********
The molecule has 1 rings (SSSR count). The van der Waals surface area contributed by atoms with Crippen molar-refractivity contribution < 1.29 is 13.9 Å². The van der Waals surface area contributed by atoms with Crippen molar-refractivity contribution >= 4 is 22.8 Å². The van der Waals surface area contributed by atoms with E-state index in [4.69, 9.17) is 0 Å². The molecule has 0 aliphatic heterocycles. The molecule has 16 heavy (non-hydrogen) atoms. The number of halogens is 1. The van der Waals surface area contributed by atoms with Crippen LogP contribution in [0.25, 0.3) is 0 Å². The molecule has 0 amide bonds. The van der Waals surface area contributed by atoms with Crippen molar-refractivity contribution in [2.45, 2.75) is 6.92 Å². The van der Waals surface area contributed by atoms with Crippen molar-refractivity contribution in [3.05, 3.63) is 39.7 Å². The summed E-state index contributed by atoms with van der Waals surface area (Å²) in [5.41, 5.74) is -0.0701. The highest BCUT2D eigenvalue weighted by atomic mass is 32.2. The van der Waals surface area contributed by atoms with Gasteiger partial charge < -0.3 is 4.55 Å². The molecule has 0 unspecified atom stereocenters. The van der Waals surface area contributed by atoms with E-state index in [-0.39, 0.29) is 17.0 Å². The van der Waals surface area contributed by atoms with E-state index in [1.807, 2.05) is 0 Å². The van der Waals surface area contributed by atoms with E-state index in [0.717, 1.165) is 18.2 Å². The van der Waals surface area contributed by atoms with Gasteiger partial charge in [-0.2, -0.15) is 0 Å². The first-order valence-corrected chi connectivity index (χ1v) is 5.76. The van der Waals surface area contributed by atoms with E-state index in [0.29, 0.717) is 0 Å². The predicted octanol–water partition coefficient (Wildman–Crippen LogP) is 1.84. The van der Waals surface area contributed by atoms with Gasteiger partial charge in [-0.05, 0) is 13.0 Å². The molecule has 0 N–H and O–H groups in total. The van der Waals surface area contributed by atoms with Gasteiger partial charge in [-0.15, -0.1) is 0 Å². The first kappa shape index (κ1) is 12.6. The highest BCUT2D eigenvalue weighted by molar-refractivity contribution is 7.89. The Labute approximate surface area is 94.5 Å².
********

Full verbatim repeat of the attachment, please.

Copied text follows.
The molecule has 1 rings (SSSR count). The van der Waals surface area contributed by atoms with Crippen molar-refractivity contribution < 1.29 is 13.9 Å². The van der Waals surface area contributed by atoms with Crippen molar-refractivity contribution >= 4 is 22.8 Å². The van der Waals surface area contributed by atoms with E-state index in [4.69, 9.17) is 0 Å². The molecule has 0 aliphatic heterocycles. The molecule has 16 heavy (non-hydrogen) atoms. The number of halogens is 1. The van der Waals surface area contributed by atoms with Crippen LogP contribution in [0.25, 0.3) is 0 Å². The molecule has 0 amide bonds. The van der Waals surface area contributed by atoms with Crippen molar-refractivity contribution in [2.45, 2.75) is 6.92 Å². The van der Waals surface area contributed by atoms with Crippen molar-refractivity contribution in [3.05, 3.63) is 39.7 Å². The summed E-state index contributed by atoms with van der Waals surface area (Å²) in [5.41, 5.74) is -0.0701. The highest BCUT2D eigenvalue weighted by atomic mass is 32.2. The van der Waals surface area contributed by atoms with Gasteiger partial charge < -0.3 is 4.55 Å². The molecule has 0 unspecified atom stereocenters. The van der Waals surface area contributed by atoms with E-state index in [-0.39, 0.29) is 17.0 Å². The van der Waals surface area contributed by atoms with E-state index in [1.807, 2.05) is 0 Å². The van der Waals surface area contributed by atoms with E-state index in [0.717, 1.165) is 18.2 Å². The van der Waals surface area contributed by atoms with Gasteiger partial charge in [-0.2, -0.15) is 0 Å². The first-order valence-corrected chi connectivity index (χ1v) is 5.76. The van der Waals surface area contributed by atoms with E-state index in [0.29, 0.717) is 0 Å². The predicted octanol–water partition coefficient (Wildman–Crippen LogP) is 1.84. The van der Waals surface area contributed by atoms with Gasteiger partial charge in [-0.05, 0) is 13.0 Å². The molecule has 0 N–H and O–H groups in total. The van der Waals surface area contributed by atoms with Gasteiger partial charge in [-0.15, -0.1) is 0 Å². The first kappa shape index (κ1) is 12.6. The highest BCUT2D eigenvalue weighted by molar-refractivity contribution is 7.89. The Labute approximate surface area is 94.5 Å².